Cranial Nerve 7 The Facial Nerve

CN7 (a hook — Fig. 30) pulls down, closing the eye, whereas CN3 (3 pillars — Fig. 30) opens the eye. This is a vital clinical point.

Figure 31 illustrates the clinical difference between upper motor neuron and lower motor neuron damage to CN7. If one severs CN7, which innervates one entire side of the face, including the eyelids and eyebrows, that entire side of the face becomes paralyzed. The forehead on the affected side appears

Cranial Nerve Face
Fig. 31 Facial paralysis caused by upper and lower MN lesions of CN7. Shaded facial areas indicate zones of facial paralysis. (Modified from Clark, R.G., Manier & Gatz's Essentials of Clinical Neuroanatomy and Neurophysiology, F.A. DavisCo., Philadelphia, 1975).

ironed out. The eye will not close and there is flattening of the nasolabial fold. If the lesion is above the level of the nucleus of 7, i.e., an upper motor neuronal lesion, only the area of the face below the eyes is paralyzed because of the bilateral innervation of the upper face by the two cerebral hemispheres. Hence, the typical stroke patient with an upper MN lesion rarely needs a tarsorrhaphy (an operation to keep the eyelids closed) whereas the patient with Bell's palsy (a spontaneous peripheral nerve 7 palsy of unknown etiology) may, because of marked difficulty in closing the eye. In severe cases, this results in drying of the eye unless the lids are sutured together or medication applied topically. The usual site of injury in Bell's palsy is somewhere in the facial canal (which lies between the internal acoustic meatus and the stylomastoid foramen—Fig. 32), and may involve other branches of CN7 (to the stapedius muscle, lacrimal and salivary glands—Fig. 32). Since the stapedius dampens sound waves, its nonfunctioning leads to hyperacusis, wherein sounds appear excessively loud. Usually, function returns after Bell's palsy. The patient may then experience "crocodile tears," in which the patient tears on eating, instead of salivating, owing to misguided growth of the regenerating salivary and lacrimal fibers.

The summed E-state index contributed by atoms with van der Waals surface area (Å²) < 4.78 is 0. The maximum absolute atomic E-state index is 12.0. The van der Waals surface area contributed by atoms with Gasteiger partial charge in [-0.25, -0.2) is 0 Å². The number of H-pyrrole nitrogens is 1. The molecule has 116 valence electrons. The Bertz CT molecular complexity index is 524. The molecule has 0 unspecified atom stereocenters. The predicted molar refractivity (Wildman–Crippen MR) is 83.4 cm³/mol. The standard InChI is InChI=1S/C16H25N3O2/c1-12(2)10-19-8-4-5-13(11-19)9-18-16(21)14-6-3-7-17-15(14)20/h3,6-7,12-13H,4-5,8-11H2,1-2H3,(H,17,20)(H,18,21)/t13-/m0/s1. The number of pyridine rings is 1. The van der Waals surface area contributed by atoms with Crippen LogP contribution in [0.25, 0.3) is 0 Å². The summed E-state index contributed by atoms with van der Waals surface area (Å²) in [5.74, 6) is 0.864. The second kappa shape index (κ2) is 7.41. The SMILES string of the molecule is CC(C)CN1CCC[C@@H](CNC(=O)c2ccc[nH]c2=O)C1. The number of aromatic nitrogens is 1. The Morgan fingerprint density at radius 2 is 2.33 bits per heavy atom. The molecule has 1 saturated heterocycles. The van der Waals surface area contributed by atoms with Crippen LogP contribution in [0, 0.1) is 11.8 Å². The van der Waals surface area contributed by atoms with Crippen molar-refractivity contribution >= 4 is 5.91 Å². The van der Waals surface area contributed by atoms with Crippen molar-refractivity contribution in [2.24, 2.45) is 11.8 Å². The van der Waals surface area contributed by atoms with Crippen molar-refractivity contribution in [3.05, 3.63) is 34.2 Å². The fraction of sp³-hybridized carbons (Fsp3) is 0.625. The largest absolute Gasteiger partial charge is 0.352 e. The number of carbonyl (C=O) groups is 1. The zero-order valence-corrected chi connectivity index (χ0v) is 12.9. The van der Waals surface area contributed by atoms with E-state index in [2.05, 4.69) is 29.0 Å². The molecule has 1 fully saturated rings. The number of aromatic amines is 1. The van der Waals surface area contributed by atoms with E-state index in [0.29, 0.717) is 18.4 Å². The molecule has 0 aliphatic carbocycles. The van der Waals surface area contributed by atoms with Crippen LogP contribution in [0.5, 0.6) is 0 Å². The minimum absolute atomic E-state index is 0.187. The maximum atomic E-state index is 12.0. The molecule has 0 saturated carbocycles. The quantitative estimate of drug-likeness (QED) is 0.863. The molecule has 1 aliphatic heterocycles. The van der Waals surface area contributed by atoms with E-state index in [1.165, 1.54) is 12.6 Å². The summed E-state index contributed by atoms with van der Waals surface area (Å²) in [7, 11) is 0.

Diabetes 2

Diabetes 2

Diabetes is a disease that affects the way your body uses food. Normally, your body converts sugars, starches and other foods into a form of sugar called glucose. Your body uses glucose for fuel. The cells receive the glucose through the bloodstream. They then use insulin a hormone made by the pancreas to absorb the glucose, convert it into energy, and either use it or store it for later use. Learn more...

Get My Free Ebook


  • Natalie
    What r the crainal nerves?
    7 years ago
    What is upper motor neuron lesion?
    6 years ago

Post a comment